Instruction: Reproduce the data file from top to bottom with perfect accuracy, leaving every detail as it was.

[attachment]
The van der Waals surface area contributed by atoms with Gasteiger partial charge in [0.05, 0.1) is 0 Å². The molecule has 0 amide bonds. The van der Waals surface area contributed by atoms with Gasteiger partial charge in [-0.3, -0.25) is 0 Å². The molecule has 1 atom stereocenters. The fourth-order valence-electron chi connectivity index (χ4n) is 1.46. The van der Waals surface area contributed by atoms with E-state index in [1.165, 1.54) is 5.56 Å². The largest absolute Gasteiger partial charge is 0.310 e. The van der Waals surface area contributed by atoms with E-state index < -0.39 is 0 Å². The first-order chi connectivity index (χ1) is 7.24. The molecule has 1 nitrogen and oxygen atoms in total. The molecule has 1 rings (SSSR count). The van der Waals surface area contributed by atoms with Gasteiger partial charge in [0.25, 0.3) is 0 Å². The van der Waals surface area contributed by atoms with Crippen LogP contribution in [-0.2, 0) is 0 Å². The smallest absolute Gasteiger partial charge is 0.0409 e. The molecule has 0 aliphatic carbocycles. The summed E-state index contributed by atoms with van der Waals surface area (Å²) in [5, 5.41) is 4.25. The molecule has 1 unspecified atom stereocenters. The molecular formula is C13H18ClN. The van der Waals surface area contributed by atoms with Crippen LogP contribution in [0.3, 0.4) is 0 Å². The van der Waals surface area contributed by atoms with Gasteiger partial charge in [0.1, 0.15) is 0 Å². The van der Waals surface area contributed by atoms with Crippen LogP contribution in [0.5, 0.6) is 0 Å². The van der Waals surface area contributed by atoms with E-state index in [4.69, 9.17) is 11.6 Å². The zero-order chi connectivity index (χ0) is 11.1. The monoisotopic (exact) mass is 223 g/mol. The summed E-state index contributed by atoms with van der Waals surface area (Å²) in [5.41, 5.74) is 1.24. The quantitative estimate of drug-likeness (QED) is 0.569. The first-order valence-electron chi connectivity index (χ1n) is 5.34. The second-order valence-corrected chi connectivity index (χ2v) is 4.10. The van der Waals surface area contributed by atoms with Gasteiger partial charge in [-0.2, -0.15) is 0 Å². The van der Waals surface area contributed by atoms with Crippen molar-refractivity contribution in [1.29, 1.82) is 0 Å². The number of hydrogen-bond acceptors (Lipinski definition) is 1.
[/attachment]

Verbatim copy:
The van der Waals surface area contributed by atoms with Gasteiger partial charge in [0.05, 0.1) is 0 Å². The molecule has 0 amide bonds. The van der Waals surface area contributed by atoms with Gasteiger partial charge in [-0.3, -0.25) is 0 Å². The molecule has 1 atom stereocenters. The fourth-order valence-electron chi connectivity index (χ4n) is 1.46. The van der Waals surface area contributed by atoms with E-state index in [1.165, 1.54) is 5.56 Å². The largest absolute Gasteiger partial charge is 0.310 e. The van der Waals surface area contributed by atoms with E-state index < -0.39 is 0 Å². The first-order chi connectivity index (χ1) is 7.24. The molecule has 1 nitrogen and oxygen atoms in total. The molecule has 1 rings (SSSR count). The van der Waals surface area contributed by atoms with Gasteiger partial charge in [0.25, 0.3) is 0 Å². The van der Waals surface area contributed by atoms with Crippen LogP contribution in [-0.2, 0) is 0 Å². The smallest absolute Gasteiger partial charge is 0.0409 e. The molecule has 0 aliphatic carbocycles. The summed E-state index contributed by atoms with van der Waals surface area (Å²) in [5, 5.41) is 4.25. The molecule has 1 unspecified atom stereocenters. The molecular formula is C13H18ClN. The van der Waals surface area contributed by atoms with Crippen LogP contribution in [0.3, 0.4) is 0 Å². The van der Waals surface area contributed by atoms with Gasteiger partial charge in [0.1, 0.15) is 0 Å². The van der Waals surface area contributed by atoms with Crippen LogP contribution in [0.5, 0.6) is 0 Å². The van der Waals surface area contributed by atoms with E-state index in [4.69, 9.17) is 11.6 Å². The zero-order chi connectivity index (χ0) is 11.1. The monoisotopic (exact) mass is 223 g/mol. The summed E-state index contributed by atoms with van der Waals surface area (Å²) in [5.41, 5.74) is 1.24. The quantitative estimate of drug-likeness (QED) is 0.569. The first-order valence-electron chi connectivity index (χ1n) is 5.34. The second-order valence-corrected chi connectivity index (χ2v) is 4.10. The van der Waals surface area contributed by atoms with Gasteiger partial charge in [-0.2, -0.15) is 0 Å². The van der Waals surface area contributed by atoms with Crippen molar-refractivity contribution in [1.29, 1.82) is 0 Å². The number of hydrogen-bond acceptors (Lipinski definition) is 1.